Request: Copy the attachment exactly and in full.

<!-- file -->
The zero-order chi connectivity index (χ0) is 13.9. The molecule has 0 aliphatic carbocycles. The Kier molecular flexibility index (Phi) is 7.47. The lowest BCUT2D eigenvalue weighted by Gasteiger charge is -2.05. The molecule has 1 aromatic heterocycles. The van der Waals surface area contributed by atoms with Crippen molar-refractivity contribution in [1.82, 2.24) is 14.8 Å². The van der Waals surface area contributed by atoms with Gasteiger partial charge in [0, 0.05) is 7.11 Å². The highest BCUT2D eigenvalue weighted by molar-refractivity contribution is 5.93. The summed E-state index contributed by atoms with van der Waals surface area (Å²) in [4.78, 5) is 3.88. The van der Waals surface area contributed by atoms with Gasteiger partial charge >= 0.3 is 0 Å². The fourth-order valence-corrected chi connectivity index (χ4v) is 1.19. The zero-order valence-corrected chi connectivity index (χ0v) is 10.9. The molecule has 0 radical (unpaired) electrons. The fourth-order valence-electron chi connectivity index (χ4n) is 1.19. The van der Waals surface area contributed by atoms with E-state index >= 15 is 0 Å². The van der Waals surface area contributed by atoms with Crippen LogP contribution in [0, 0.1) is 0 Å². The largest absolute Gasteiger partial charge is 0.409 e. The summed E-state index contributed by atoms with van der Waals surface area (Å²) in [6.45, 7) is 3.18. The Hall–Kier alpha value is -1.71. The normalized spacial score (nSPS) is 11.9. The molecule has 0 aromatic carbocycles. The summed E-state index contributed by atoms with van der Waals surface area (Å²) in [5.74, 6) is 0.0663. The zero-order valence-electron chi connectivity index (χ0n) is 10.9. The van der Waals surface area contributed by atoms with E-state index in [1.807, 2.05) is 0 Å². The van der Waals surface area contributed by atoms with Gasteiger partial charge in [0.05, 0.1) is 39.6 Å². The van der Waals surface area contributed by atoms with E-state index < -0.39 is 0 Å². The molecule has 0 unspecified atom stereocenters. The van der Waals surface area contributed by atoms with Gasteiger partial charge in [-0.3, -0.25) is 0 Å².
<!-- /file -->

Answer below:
The zero-order chi connectivity index (χ0) is 13.9. The molecule has 0 aliphatic carbocycles. The Kier molecular flexibility index (Phi) is 7.47. The lowest BCUT2D eigenvalue weighted by Gasteiger charge is -2.05. The molecule has 1 aromatic heterocycles. The van der Waals surface area contributed by atoms with Crippen molar-refractivity contribution in [1.82, 2.24) is 14.8 Å². The van der Waals surface area contributed by atoms with Gasteiger partial charge in [0, 0.05) is 7.11 Å². The highest BCUT2D eigenvalue weighted by molar-refractivity contribution is 5.93. The summed E-state index contributed by atoms with van der Waals surface area (Å²) in [4.78, 5) is 3.88. The van der Waals surface area contributed by atoms with Gasteiger partial charge >= 0.3 is 0 Å². The fourth-order valence-corrected chi connectivity index (χ4v) is 1.19. The zero-order valence-corrected chi connectivity index (χ0v) is 10.9. The molecule has 0 radical (unpaired) electrons. The fourth-order valence-electron chi connectivity index (χ4n) is 1.19. The van der Waals surface area contributed by atoms with E-state index >= 15 is 0 Å². The van der Waals surface area contributed by atoms with Crippen LogP contribution in [0, 0.1) is 0 Å². The largest absolute Gasteiger partial charge is 0.409 e. The summed E-state index contributed by atoms with van der Waals surface area (Å²) in [6.45, 7) is 3.18. The Hall–Kier alpha value is -1.71. The normalized spacial score (nSPS) is 11.9. The molecule has 0 aromatic carbocycles. The summed E-state index contributed by atoms with van der Waals surface area (Å²) in [5.74, 6) is 0.0663. The zero-order valence-electron chi connectivity index (χ0n) is 10.9. The van der Waals surface area contributed by atoms with E-state index in [1.807, 2.05) is 0 Å². The van der Waals surface area contributed by atoms with Gasteiger partial charge in [0.05, 0.1) is 39.6 Å². The van der Waals surface area contributed by atoms with E-state index < -0.39 is 0 Å². The molecule has 0 unspecified atom stereocenters. The van der Waals surface area contributed by atoms with Gasteiger partial charge in [-0.3, -0.25) is 0 Å².